Big news! LibraryThing is now free to all! Read the blog post and discuss the change on Talk.
This site uses cookies to deliver our services, improve performance, for analytics, and (if not signed in) for advertising. By using LibraryThing you acknowledge that you have read and understand our Terms of Service and Privacy Policy. Your use of the site and services is subject to these policies and terms.
Hide this

Results from Google Books

Click on a thumbnail to go to Google Books.

Shopgirl by Steve Martin

Shopgirl (2000)

by Steve Martin

MembersReviewsPopularityAverage ratingMentions
4,072992,006 (3.49)76
Mirabelle works as a shop assistant in the glove department at Niemans, LA's finest store; she also draws darkly gothic pictures at night. Adrift in the world and lonely, her situation is not improved by the fact that hardly anyone buys the kind of gloves that Niemans sell, so she spends most of her day leaning on the counter staring into empty space. There are two men in her life - Jeremy, a man who stencils amplifiers for a living, and Mr Ray Porter, an older man and millionaire who applies logic to relationships, and is serially confused and disappointed. In this exquisitely self-contained novel, Steve Martin touches on the surface horrors of LA - the false noses, lips, breasts and people - without exaggeration or explicitly playing for laughs. It's insightful, dark, funny and tender.… (more)
Recently added bycarlypancakes, Serrana, rkharris, Grant_McLeester, iheartchem, LauraFed, knhaydon, private library, Willidav, Phaer1
Legacy LibrariesTim Spalding

Sign up for LibraryThing to find out whether you'll like this book.

No current Talk conversations about this book.

» See also 76 mentions

Showing 1-5 of 98 (next | show all)
Not particularly witty or insightful. Boring. ( )
  Terrie2018 | Feb 21, 2020 |
couldn't shake the notion that this story was just some man's fantasy and somehow this man chose to write about the female experience of dating, mental illness, and maturing, and chalked it up to be daddy issues
( )
  cortneycassidy | Feb 14, 2020 |
I fairly enjoyed this book. It follows a young woman who works behind the glove counter at Neiman Marcus. She has a brief affair with a person her own age but it seems to be going nowhere. Then she meets a much older man who gives her pretty much everything she could want. As much as it tries to be a love story between these two it just never seems to happen. In the end she becomes reacquainted with the younger man closer to her age who it seems has gone through a complete transformation. ( )
  ChrisWeir | Feb 2, 2020 |
Well, I started this yesterday, and finished it today. Admittedly it isn't terribly long, but a two day read is still indicative of enjoyment for me! I watched the film over the weekend, and then read the book this week. I was afraid to do it in the reverse, but I liked them both very much! (Steve Martin may not have been the best choice for Ray Porter...but I didn't think he was bad, King.)

I have to say that I was pleasantly surprised to some degree. I guess I hadn't realized Mr. Martin's multi-talentedness. But, there were moments of real brilliance in there! "He doesn't understand the subtleties of slights and pains, that it is not the big events that hurt the most but rather the smallest questionable shift in tone at the end of a spoken word that can plow most deeply into the heart." Perceptively true, and poignantly moving. His obvious sense of humor pops in now and then as well. I should have been disappointed if it hadn't!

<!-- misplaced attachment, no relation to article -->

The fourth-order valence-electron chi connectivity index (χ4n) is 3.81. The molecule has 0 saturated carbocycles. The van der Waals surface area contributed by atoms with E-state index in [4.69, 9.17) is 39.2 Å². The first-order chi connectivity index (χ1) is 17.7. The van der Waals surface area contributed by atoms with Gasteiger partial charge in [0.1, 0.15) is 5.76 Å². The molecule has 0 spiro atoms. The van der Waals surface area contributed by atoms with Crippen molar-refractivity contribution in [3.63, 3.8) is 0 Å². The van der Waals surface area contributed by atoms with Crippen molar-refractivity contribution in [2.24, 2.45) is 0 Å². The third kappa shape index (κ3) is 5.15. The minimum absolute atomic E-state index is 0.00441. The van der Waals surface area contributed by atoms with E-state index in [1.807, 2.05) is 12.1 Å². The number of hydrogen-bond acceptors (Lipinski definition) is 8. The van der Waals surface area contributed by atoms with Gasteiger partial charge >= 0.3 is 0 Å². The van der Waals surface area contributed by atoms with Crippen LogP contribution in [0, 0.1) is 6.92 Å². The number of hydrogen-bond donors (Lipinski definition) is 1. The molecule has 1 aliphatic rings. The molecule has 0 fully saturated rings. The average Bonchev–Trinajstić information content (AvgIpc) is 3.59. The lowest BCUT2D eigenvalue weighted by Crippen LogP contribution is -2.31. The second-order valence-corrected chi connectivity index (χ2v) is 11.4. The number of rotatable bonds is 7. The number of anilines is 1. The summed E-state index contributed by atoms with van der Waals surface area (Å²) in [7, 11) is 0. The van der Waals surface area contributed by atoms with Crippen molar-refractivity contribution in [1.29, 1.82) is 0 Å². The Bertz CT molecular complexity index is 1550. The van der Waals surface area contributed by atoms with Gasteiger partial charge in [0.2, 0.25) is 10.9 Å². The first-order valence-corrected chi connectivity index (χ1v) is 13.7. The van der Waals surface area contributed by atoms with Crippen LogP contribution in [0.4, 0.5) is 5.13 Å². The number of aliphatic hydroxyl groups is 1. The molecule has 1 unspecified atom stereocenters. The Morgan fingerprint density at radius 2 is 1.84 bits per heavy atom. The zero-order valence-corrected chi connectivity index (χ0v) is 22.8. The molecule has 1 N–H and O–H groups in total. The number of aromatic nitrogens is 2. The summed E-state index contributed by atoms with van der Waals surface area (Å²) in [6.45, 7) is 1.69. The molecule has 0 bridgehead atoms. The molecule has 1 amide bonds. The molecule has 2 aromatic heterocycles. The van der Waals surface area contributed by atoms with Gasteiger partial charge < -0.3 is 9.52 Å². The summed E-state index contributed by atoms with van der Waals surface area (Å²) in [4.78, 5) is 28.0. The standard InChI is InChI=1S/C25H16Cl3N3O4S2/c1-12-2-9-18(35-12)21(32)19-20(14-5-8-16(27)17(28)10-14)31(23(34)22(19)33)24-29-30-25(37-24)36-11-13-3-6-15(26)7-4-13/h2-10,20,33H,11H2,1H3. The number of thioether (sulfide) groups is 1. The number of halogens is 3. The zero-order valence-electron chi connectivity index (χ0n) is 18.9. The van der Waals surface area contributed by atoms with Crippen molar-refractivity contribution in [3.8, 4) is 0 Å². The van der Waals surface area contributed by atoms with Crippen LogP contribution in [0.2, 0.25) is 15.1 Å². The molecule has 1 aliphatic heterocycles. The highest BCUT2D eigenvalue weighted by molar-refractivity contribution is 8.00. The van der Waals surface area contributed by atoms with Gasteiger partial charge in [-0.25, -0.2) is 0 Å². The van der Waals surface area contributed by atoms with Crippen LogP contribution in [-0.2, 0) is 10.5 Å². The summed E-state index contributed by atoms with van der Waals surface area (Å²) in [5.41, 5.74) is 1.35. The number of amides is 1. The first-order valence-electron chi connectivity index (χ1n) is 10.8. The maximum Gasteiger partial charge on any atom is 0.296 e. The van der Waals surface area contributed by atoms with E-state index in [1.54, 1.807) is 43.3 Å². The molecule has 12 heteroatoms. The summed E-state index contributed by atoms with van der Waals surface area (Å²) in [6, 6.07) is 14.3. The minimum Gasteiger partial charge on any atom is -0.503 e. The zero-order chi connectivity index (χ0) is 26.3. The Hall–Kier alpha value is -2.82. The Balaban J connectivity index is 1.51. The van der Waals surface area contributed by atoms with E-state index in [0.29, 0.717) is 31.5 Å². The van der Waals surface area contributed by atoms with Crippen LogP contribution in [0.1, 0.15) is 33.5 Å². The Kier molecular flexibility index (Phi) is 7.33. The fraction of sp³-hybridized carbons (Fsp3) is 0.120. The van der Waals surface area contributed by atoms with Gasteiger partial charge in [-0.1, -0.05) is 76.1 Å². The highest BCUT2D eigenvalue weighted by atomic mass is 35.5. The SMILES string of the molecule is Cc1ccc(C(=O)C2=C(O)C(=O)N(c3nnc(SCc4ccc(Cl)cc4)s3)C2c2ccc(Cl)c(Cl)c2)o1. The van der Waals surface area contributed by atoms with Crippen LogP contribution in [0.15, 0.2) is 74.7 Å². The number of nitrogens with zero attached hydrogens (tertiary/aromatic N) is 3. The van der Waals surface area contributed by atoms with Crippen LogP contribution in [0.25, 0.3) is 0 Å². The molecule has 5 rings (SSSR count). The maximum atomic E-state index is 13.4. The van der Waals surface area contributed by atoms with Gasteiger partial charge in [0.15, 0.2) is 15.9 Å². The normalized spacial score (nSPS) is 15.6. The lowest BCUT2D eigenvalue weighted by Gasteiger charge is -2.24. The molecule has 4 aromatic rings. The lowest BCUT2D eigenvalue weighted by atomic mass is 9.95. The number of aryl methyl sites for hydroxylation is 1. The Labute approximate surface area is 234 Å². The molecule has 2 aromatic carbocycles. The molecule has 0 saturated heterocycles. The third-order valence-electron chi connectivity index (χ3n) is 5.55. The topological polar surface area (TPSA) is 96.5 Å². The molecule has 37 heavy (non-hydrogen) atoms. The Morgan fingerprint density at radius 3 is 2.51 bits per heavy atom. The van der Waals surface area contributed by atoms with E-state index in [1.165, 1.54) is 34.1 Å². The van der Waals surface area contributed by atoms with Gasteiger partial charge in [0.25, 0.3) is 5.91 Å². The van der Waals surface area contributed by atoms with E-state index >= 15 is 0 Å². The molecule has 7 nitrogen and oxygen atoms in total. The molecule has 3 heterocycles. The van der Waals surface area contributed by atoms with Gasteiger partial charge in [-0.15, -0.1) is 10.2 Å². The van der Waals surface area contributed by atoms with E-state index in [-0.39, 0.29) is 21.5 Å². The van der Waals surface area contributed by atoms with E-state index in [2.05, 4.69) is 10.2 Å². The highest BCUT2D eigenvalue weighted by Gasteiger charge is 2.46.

I related over much to Mirabelle's character at times, maybe that is why I like it so much? The Andrew Wyeth mention was the clincher though.

Thanks King, this is now counted amongst my favorites...the book and the film! ( )
  Amelia1989 | Jun 10, 2019 |
Shopgirl tells the story of Mirabelle Buttersfield, a girl in her late twenties who works behind the counter of Nieman's selling gloves. Only nobody much buys gloves from the store. Throughout the course of the novel, Mirabelle is fleshed out into a character whose moods are as desolate as the shop which in she works. She is courted by Ray Porter, a much older man, and through the course of her relationship with him she and Ray both begin to learn more about themselves and how to relate to others.

While Steve Martin is known for his comedy, the humor in the book (and there is some) is minimal. The novella's strength lies within the observations of human interactions and the inner workings that dictate the day to day life. What has emerged from Steve Martin's first dive into fiction is a surprisingly smart, thoughtful, and philosophical story about the nature of human relationships.

( )
  Lepophagus | Jun 14, 2018 |
Showing 1-5 of 98 (next | show all)
You must log in to edit Common Knowledge data.
For more help see the Common Knowledge help page.
Series (with order)
Canonical title
Original title
Alternative titles
Original publication date
Important places
Important events
Related movies
Awards and honors
For Allyson
First words
When you work in the glove department at Neiman's, you are selling things that nobody buys anymore.
Last words
(Click to show. Warning: May contain spoilers.)
Disambiguation notice
Publisher's editors
Publisher series
Original language
Canonical DDC/MDS

References to this work on external resources.

Wikipedia in English (1)

No library descriptions found.

Book description
Haiku summary

Quick Links

Popular covers


Average: (3.49)
0.5 5
1 35
1.5 10
2 108
2.5 32
3 366
3.5 100
4 381
4.5 31
5 173

Is this you?

Become a LibraryThing Author.


About | Contact | Privacy/Terms | Help/FAQs | Blog | Store | APIs | TinyCat | Legacy Libraries | Early Reviewers | Common Knowledge | 146,531,563 books! | Top bar: Always visible